Ofsted should not be as focused on SATS

ASCL raises concerns that Ofsted judgements are overly driven by SATS results

Published on 2nd March 2018

Ofsted inspectors should not place too much focus on SATS results, the Association of School and College Leaders has warned.

The Association has called for reforms to the system for judging primary schools in England to make it better for children and fairer on schools.

ASCL Interim Director of Policy Julie McCulloch, author of the ASCL report published today, said: “Primary schools play such a vital role in developing children, in helping them to understand the world in which they live and in giving them a great start in life, but these schools can be judged very harshly on a single set of narrowly focused tests.

“Many people in primary education and beyond are concerned about the impact of this high-stakes system. It drives schools into putting a great deal of time and resource into preparing children for these tests rather than their broader learning, and presents a very one-dimensional view of primary schools,” she added.

The report was produced by ASCL because of concerns about the negative impact on schools and children of the intense focus placed on Key Stage 2 SATs results.

School performance tables are based largely on this single set of tests in English and maths which are taken by 11-year-olds during one week in May at the end of seven years of schooling. There are also concerns that Ofsted inspections are overly driven by these results.

The consequences for schools deemed to be underperforming can be severe, including local authority schools being forced to become an academy or existing academies being transferred to another trust.

The report says that Ofsted should ensure that inspectors do not place too much focus on SATs results and take into account the wider curriculum beyond English and maths. Ofsted inspections are intended to provide a broader and more balanced view of the effectiveness of a school than just SATs results, but there are concerns that Ofsted judgements are overly driven by these results and that inspectors place too much focus on English and maths, seldom mentioning other subjects. The report says that Ofsted should ensure that the importance of SATs results is kept in proportion and that Ofsted should commit to commenting more frequently in inspection reports on subjects other than English and maths.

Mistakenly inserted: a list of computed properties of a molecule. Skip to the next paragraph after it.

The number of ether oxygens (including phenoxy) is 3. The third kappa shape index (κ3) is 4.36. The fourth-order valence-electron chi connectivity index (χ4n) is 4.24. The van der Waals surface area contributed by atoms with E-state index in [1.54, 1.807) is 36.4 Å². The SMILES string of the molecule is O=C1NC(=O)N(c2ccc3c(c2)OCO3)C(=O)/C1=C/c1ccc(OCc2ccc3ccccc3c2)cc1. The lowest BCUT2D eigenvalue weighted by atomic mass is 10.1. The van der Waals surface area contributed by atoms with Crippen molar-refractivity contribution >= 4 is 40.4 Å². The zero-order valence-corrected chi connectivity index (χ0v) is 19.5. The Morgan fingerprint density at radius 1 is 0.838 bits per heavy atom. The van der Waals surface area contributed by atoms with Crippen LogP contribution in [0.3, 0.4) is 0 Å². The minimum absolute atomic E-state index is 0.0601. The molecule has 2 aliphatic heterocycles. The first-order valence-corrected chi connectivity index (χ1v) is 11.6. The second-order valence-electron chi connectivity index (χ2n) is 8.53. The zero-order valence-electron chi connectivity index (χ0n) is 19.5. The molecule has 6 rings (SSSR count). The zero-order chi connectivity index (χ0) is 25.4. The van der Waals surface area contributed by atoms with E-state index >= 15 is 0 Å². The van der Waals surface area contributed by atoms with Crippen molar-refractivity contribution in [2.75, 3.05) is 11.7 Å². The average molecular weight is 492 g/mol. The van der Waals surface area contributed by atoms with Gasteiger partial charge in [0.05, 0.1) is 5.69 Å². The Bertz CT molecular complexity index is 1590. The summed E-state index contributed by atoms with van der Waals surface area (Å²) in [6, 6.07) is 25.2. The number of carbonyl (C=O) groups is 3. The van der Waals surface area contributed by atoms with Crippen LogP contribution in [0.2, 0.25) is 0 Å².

It also calls for the government to work with others to develop clear aims for primary education and consider how the performance of schools can be judged against those aims saying there is no clear, shared vision for what we want our schools to achieve and therefore an inherent difficulty in saying how they should be measured.

It also recommends:

  • The government should look into how to improve the Key Stage 2 writing assessment, or scrap it completely
  • Primary school performance tables should be based on results over three years rather than on a single year’s assessment
  • Schools should no longer be required to label children as having ‘met’ or ‘not met’ the expected standard in SATs reports sent home to parents
  • The government should rethink its policy on compulsory academisation in the absence of evidence that it helps to improve schools

Julie McCulloch concluded: Our recommendations would take some of the sting out of these tests, making them part of the way in which schools are judged rather than the be-all and end-all. That is fairer to schools and better for children and we urge the government to commit to these recommendations.”

The full report: ‘Sense and Accountability: Holding our primary schools to account for what matters most. Final report of the ASCL Primary Accountability Review’.


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